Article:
Judge upholds historic pub’s community asset protection status
A court has upheld an historic village pub’s status as an Asset of Community Value (ACV) after it was challenged for a second time by the owners.
Melton Borough Council granted the ACV to the 400-year-old Black Horse, at Grimston, in April last year and it dismissed an appeal against it two months later.
The Wakefield family, who have owned the Main Street pub since June 2017, took their case to a First-tier Tribunal of the General Regulatory Chamber but Judge J Findlay found that the ACV should remain.
The owners had a controversial planning application to convert part of the property and an outbuilding into housing and retaining a smaller footprint as a pub refused by the borough council’s planning committee last July, with the community value status cited as a major reason.
Villagers from the area have banded together as The Black Horse Community Group to protect the pub and campaign to get it reopened - it has been closed for a year with the owners saying it was no longer viable because a lack of local support and due to the impact of the pandemic.
Following the outcome of the latest legal challenge to the ACV, Mike Petty, chair of the group, said: “We are delighted that the tribunal has recognised the value of The Black Horse pub as a community facility and the correctness of the registration as an ACV in the first place to protect both the pub trading area and the upstairs accommodation required for a publican.
“We look forward to the pub reopening soon.”
Dismissing the appeal against the ACV, Judge Findlay stated in his written report: “In reaching my decision I have attached weight to the considerable support of the local community as demonstrated by the testimonials.
“I am satisfied that there is strong community spirit and enthusiasm to find a community use for the property.
“Although there would be difficulties and obstacles I find that the intention to purchase the property and recommence trading could be realistically achieved with sufficient community effort and support in the next five years.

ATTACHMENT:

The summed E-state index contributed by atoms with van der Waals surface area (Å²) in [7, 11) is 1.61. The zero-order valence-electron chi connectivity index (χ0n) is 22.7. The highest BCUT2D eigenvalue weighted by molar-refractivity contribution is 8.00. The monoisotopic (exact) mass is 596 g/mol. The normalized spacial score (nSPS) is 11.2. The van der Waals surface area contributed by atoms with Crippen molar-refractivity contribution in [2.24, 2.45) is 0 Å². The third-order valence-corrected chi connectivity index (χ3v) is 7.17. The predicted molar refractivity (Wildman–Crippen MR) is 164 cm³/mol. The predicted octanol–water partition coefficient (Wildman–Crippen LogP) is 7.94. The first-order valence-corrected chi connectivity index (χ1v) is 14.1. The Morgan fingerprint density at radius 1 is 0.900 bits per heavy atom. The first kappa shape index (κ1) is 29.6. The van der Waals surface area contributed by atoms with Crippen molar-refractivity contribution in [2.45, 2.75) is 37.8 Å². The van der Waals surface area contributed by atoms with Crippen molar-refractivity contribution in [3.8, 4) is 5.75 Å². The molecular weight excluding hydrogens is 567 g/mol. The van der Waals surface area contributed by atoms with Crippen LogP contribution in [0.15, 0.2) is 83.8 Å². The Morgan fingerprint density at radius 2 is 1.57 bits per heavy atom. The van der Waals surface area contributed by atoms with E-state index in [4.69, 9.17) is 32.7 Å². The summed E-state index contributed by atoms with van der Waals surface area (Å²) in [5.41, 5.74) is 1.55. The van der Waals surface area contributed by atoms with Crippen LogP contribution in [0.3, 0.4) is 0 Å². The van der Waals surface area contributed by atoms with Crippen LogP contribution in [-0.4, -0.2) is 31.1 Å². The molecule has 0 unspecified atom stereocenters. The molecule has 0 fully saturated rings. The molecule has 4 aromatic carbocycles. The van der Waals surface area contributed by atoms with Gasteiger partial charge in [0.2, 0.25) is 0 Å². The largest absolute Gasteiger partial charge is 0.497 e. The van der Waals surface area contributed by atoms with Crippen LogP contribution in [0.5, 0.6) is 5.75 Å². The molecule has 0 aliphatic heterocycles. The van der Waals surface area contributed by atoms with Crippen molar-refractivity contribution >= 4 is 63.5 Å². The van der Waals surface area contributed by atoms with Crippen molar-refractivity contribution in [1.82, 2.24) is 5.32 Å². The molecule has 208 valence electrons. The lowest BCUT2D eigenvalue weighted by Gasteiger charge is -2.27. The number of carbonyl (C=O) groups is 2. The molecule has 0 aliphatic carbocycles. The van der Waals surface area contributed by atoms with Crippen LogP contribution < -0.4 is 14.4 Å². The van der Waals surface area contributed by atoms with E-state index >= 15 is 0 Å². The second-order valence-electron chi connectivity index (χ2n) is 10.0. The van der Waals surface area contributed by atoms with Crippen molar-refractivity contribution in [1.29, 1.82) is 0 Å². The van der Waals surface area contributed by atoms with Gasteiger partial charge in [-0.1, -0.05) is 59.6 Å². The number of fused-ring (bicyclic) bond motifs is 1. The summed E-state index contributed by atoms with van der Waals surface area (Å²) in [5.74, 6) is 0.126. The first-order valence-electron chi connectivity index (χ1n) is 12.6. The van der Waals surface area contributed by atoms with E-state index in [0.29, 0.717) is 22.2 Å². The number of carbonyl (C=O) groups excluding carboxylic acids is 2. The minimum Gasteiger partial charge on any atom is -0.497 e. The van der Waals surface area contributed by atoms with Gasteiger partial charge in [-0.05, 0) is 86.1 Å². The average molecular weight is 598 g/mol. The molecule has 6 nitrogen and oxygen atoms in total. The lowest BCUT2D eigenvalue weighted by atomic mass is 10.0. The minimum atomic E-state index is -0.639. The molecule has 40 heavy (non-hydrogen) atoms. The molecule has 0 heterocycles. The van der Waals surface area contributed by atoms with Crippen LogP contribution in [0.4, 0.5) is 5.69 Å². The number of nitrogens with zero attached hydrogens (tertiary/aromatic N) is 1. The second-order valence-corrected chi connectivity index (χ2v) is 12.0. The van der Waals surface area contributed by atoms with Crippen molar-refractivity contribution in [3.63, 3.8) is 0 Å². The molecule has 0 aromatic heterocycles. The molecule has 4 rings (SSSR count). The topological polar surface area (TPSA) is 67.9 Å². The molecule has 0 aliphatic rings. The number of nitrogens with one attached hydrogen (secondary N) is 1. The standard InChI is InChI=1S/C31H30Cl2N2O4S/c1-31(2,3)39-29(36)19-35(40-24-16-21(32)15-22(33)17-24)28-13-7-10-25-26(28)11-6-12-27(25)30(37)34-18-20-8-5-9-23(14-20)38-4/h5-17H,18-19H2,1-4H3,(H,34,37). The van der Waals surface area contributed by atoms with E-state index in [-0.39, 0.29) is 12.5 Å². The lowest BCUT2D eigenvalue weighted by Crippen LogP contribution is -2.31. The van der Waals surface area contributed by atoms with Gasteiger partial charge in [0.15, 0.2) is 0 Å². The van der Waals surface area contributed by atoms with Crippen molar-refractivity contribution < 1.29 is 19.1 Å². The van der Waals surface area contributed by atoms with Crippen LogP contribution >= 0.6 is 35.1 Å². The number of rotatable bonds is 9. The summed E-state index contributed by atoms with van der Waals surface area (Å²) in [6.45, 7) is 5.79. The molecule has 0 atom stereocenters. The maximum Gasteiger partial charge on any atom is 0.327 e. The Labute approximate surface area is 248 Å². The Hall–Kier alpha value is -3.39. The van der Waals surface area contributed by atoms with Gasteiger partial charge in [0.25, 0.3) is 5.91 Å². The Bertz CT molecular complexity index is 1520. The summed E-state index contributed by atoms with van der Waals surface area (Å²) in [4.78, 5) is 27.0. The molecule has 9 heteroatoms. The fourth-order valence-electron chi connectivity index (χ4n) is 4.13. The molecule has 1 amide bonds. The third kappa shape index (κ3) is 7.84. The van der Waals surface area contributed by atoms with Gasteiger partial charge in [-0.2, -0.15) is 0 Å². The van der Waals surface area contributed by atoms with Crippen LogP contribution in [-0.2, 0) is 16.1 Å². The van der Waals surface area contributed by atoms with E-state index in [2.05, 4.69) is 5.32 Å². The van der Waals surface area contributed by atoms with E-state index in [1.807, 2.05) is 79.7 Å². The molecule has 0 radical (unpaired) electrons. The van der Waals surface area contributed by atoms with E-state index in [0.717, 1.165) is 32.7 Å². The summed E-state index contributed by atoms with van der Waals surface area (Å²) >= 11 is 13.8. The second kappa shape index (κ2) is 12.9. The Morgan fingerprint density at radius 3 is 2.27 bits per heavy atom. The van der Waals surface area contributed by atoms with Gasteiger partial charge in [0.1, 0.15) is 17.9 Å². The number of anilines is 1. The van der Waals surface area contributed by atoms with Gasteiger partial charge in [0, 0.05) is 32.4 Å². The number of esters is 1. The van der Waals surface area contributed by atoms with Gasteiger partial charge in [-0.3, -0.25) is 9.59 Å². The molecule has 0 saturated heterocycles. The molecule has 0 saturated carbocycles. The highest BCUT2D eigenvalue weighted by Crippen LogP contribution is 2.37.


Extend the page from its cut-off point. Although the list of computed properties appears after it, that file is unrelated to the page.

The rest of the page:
“A new enterprise under new management taking into account the available market could realistically be expected to satisfy the statutory test.”
The campaign group, which has made an offer for the community purchase of The Black Horse, believe the presence of the ACV demonstrates the importance of the pub to local people.
Grimston, Saxelbye and Shoby and Parish Council made the initial ACV application after campaigning villagers had gathered letters of support for it.
Melton Borough Council leader, Joe Orson, commented: “We are pleased that the Judge upheld the council’s decision and dismissed the appeal.
“We understand the importance of this historic property to the local community.”
Councillor Ronan Browne, who represents the Frisby on the Wreake Ward which also covers Grimston, added “Over the past 12 months, we have worked together as a community to assess the various options that could ensure The Black Horse, which is an integral part of the Grimston, Saxelbye and Shoby parish, remains a place in which the community can gather.
“This decision adds great weight as to the importance of having a pub in the parish and hopefully it won’t be long before it is opened again, welcoming local residents and visitors from afar to socialise together once again.”